As interview responses do not always reflect real-life practice, mystery client surveys were also conducted. Twelve women aged between 17 and 31 years visited pharmacies posing as clients seeking an abortion service without a prescription. The fieldworkers received 2 days of training in which they practised role-playing and giving standardised responses. Informed consent was obtained from the proprietor of each pharmacy for mystery client visits in the ensuing 6 months. A total of 138 pharmacies were visited by mystery clients, including 104 pharmacies that participated in the pharmacy worker survey. In total, 401 mystery client visits were conducted. Each pharmacy was visited an average of three times, by different mystery clients on different dates at least 3 days apart and at least 1 week after the pharmacy worker survey. Within 1 hour of each visit, the mystery client completed a structured questionnaire.
Ethical approval was obtained from the Ethics Review Committee of the Kenya Medical Research Institute, the Institutional Review Board of the Population Council and the Marie Stopes International Ethics Review Committee.
Data were analysed descriptively. Pharmacy workers were asked about the type of information provided to clients seeking abortion services, and were then categorised as non-providers or providers of information. Non-providers included individuals who did not provide any information other than advising against termination, while those who referred clients to health facilities, gave information on abortion methods, and/or advised clients to seek counselling were counted as providers of information, whether or not they also advised against termination. In the mystery client survey, pharmacy workers were considered to be providers of information or methods if they provided MA information or methods to any of the mystery clients that visited their pharmacy.
Pharmacy worker survey respondents
Out of 300 pharmacies sampled, 26 could not be traced because they had closed or moved premises. The remaining 274 pharmacies were invited to participate in the survey; 235 structured interviews were completed. Pharmacy workers at 39 sampled outlets declined to participate, yielding a response rate of 86%.
The mean age of respondents was 31 years, and 51.5% of respondents were male (Table 1).
Knowledge and training of pharmacy workers on MA
A higher proportion of pharmacy workers had heard of misoprostol than mifepristone (87.5% vs 39.2%) and were able to report a correct misoprostol-only regimen than a combined mifepristone-misoprostol regimen for medical termination (19.3% vs 9.2%). Among respondents who reported having heard of misoprostol, 18.3% were unable to name any side effects and 17.8% were unable to name any complications of its use for abortion. Some 72% mentioned excessive bleeding as a complication, but only 15.3% mentioned infection and 22.8% mentioned the risk of incomplete abortion. Respondents were also asked for which conditions misoprostol is registered; respondents named peptic ulcers (72.3%), labour induction (34.7%), pregnancy termination (30.2%), postpartum haemorrhage (14.4%) and post-abortion care (6.9%).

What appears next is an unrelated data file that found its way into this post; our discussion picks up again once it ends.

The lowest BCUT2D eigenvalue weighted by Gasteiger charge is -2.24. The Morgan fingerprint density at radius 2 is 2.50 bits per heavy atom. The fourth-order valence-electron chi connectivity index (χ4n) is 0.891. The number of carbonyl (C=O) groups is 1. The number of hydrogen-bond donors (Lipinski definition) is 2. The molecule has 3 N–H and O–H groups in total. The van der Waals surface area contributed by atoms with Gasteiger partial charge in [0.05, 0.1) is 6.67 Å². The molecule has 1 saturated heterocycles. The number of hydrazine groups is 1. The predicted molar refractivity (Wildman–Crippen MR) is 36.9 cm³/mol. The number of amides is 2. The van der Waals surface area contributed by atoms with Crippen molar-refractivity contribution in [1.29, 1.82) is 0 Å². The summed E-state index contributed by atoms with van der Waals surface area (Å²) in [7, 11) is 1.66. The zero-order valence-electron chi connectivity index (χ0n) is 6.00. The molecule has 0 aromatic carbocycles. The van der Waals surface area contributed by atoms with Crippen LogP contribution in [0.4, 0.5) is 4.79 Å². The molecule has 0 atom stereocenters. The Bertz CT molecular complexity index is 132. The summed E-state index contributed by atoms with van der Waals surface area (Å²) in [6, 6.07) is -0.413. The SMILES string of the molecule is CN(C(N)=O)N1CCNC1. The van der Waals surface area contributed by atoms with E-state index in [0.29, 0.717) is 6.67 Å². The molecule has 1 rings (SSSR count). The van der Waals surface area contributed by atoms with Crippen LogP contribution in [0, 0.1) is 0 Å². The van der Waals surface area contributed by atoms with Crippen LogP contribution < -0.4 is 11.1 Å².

The proportion of pharmacy workers who had received abortion training was low (13.7%). Training on misoprostol-only was more common (53.1%) than mifepristone-misoprostol combined (three respondents; 6.3%). Abortion training was received from a university or medical college (71.9%) or non-governmental organisation (25.0%). Nearly half (45.5%) the respondents wanted more information or training on abortion services. The most commonly requested training topics among this group included training on MA methods (66.7%), legal and policy provisions around abortion (49.5%), and recognition and management of complications (31.4%).
Provision practices of pharmacy workers
Just under half (49.8%) of pharmacy workers reported providing information on abortion to clients during the structured survey. The most common information provided was a referral to a health facility (41.3%). Ten pharmacy workers reported providing information on methods (two medical, six surgical, two not specified). Only 10 (4.3%) pharmacy workers reported that they provided MA methods. Of these, data was missing for one pharmacy worker; the remaining nine (3.8%) reported offering misoprostol-only MA. Seventy-four pharmacy workers (31.5%) reported that they stocked MA drugs, but more commonly misoprostol (100%) than mifepristone (2.7%).
Provision of information on abortion methods was more common in mystery client visits than in self-report; 62.1% of pharmacies gave information about surgical methods in one or more of the encounters, and 53.7% gave information about medical methods. Information about medical methods was usually limited to misoprostol-only (51.5%) rather than mifepristone-misoprostol combined (6.3%) (Table 2).
Misoprostol was offered to mystery clients by a total of 28 pharmacies (25.7%) and mifepristone-misoprostol combined was offered by three pharmacies (2.8%). Additionally, surgical methods were offered by 25 (26.6%) pharmacies. While information on how to use the medication was provided by 89.3% of these 28 pharmacies, they were less likely to inform clients about side effects (59.8%), complications (55.1%), when (31.1%) and where (31.5%) to seek help in case of complications, and effectiveness of the drug (50.6%). The option of family planning was discussed or recommended to clients in only five encounters.